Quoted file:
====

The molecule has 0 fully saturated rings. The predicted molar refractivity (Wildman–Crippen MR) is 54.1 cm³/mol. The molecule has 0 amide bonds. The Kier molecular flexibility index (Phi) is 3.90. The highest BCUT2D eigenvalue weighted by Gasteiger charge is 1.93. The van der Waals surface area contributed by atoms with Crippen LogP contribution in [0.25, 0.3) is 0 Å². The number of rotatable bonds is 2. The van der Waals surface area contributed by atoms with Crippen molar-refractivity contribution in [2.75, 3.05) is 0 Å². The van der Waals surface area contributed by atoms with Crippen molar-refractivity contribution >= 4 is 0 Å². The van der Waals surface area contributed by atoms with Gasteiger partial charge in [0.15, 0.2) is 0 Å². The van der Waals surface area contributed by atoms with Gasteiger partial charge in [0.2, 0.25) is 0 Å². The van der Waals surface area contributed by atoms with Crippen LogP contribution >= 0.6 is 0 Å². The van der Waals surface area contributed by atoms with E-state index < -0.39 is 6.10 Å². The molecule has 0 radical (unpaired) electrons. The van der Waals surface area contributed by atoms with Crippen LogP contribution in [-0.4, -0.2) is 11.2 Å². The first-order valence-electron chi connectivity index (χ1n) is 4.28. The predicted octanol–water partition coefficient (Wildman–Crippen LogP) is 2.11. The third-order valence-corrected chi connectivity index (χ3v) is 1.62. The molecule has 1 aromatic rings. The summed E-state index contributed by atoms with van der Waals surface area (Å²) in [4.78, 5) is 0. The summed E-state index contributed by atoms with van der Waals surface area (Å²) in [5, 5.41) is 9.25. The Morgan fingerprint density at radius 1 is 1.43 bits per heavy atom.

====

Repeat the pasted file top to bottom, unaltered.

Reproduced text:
The molecule has 0 fully saturated rings. The predicted molar refractivity (Wildman–Crippen MR) is 54.1 cm³/mol. The molecule has 0 amide bonds. The Kier molecular flexibility index (Phi) is 3.90. The highest BCUT2D eigenvalue weighted by Gasteiger charge is 1.93. The van der Waals surface area contributed by atoms with Crippen LogP contribution in [0.25, 0.3) is 0 Å². The number of rotatable bonds is 2. The van der Waals surface area contributed by atoms with Crippen molar-refractivity contribution in [2.75, 3.05) is 0 Å². The van der Waals surface area contributed by atoms with Crippen molar-refractivity contribution >= 4 is 0 Å². The van der Waals surface area contributed by atoms with Gasteiger partial charge in [0.15, 0.2) is 0 Å². The van der Waals surface area contributed by atoms with Gasteiger partial charge in [0.2, 0.25) is 0 Å². The van der Waals surface area contributed by atoms with Crippen LogP contribution >= 0.6 is 0 Å². The van der Waals surface area contributed by atoms with E-state index < -0.39 is 6.10 Å². The molecule has 0 radical (unpaired) electrons. The van der Waals surface area contributed by atoms with Crippen LogP contribution in [-0.4, -0.2) is 11.2 Å². The first-order valence-electron chi connectivity index (χ1n) is 4.28. The predicted octanol–water partition coefficient (Wildman–Crippen LogP) is 2.11. The third-order valence-corrected chi connectivity index (χ3v) is 1.62. The molecule has 1 aromatic rings. The summed E-state index contributed by atoms with van der Waals surface area (Å²) in [4.78, 5) is 0. The summed E-state index contributed by atoms with van der Waals surface area (Å²) in [5, 5.41) is 9.25. The Morgan fingerprint density at radius 1 is 1.43 bits per heavy atom.